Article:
Sermon: How to Pray
Scripture: Matthew 6:5-8
In this week’s lessons, we learn three great principles of prayer, and how we can pray with confidence.
Theme: A Confusing Subject
The second great example of godly living discussed by Jesus Christ in the second chapter of the Sermon on the Mount is prayer. It is an important subject, for prayer is at least partially confusing to us all.
There are some Christians, hyper-Calvinists—you probably know some—who believe that it is hardly necessary to pray. They say that everything is in God’s hands and that He does what He wants to do, whether or not you ask for it. There are Arminians (those who make a great deal of man’s supposed part in salvation) who believe that almost everything is contingent upon prayer and that God will do very little unless we ask for it. In between are most of us, who believe that God is indeed in charge of things and is accomplishing His own purposes but who, nevertheless, also believe that God responds to our prayers and in fact even urges us to pray. Unfortunately, we are often uncertain about prayer anyway. We wonder how we should pray, what we should pray for, and sometimes whether we should even pray at all.
Some time ago I heard a story that illustrates how some of these questions trouble even very mature Christians. At one point in the course of their very influential ministries George Whitefield, the Calvinistic evangelist, and John Wesley, the Arminian evangelist, were preaching together in the daytime and rooming together in the same boarding house each night. One evening after a particularly strenuous day, the two of them returned to the boarding house exhausted, and prepared for bed. When they were ready, each knelt beside the bed to pray. Whitefield, the Calvinist, prayed like this: “Lord, we thank Thee for all of those with whom we spoke today, and we rejoice that their lives and destinies are entirely in Thy hand. Honor our efforts according to Thy perfect will. Amen.” And he rose from his knees and got into bed. Wesley, who had hardly gotten past the invocation of his prayer in this length of time, looked up from his side of the bed and said, “Mr. Whitefield, is this where your Calvinism leads you?” He then put his head down and went on praying. Whitefield stayed in bed and went to sleep. About two hours later Whitefield woke up, and there was Wesley still on his knees beside the bed. So Whitefield got up and went around the bed to where Wesley was kneeling. When he got there Wesley was asleep. He shook him by the shoulder and said to him, “Mr. Wesley, is this where your Arminianism leads you?”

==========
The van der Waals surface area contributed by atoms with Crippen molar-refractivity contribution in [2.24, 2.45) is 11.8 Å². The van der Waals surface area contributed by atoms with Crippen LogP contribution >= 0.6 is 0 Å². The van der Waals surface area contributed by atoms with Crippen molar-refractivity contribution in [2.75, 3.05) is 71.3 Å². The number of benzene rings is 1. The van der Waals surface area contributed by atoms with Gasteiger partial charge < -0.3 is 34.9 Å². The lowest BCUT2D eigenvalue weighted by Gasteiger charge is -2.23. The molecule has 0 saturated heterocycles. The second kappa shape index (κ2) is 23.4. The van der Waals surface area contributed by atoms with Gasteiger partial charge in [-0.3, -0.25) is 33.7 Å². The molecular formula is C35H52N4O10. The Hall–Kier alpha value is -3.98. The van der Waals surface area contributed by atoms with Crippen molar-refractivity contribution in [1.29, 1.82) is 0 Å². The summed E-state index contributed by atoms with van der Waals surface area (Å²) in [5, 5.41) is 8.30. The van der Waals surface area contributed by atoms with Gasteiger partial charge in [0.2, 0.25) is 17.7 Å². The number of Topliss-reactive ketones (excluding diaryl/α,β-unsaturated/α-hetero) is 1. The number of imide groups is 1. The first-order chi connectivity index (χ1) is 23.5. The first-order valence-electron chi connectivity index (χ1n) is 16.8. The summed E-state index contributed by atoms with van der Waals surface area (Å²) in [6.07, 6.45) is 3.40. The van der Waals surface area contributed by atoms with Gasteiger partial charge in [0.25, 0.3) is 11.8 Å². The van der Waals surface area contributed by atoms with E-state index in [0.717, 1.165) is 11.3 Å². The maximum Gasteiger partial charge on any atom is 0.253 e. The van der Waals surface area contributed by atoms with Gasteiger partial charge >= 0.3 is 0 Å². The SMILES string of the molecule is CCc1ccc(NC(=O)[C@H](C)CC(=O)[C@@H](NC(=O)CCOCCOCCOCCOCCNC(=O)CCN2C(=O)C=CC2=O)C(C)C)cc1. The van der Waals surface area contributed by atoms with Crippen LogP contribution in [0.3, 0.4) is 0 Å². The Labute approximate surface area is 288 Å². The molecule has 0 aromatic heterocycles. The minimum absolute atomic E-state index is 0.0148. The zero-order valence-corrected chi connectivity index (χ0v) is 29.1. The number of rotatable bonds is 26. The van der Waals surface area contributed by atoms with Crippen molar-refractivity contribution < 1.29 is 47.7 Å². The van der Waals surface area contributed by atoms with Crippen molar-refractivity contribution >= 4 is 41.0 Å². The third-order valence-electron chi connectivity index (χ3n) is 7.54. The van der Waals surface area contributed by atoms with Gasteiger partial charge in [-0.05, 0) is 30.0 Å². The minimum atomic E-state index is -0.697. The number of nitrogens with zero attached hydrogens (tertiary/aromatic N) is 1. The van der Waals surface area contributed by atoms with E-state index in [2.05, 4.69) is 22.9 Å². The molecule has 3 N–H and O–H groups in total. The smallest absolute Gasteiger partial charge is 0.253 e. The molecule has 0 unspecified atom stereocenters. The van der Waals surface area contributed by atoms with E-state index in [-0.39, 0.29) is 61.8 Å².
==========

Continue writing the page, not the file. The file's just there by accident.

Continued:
This story shows us that we all have at least some things to learn about prayer. And it teaches that because no one understands the ways of God as perfectly as we ought to understand them, prayer is, therefore, at least partially confusing to us all.
Why can prayer be confusing? What different approaches do Christians have toward prayer?
What do other passages teach us about prayer?
Application: Ask the Lord to deepen your prayer life as you learn about prayer during this week.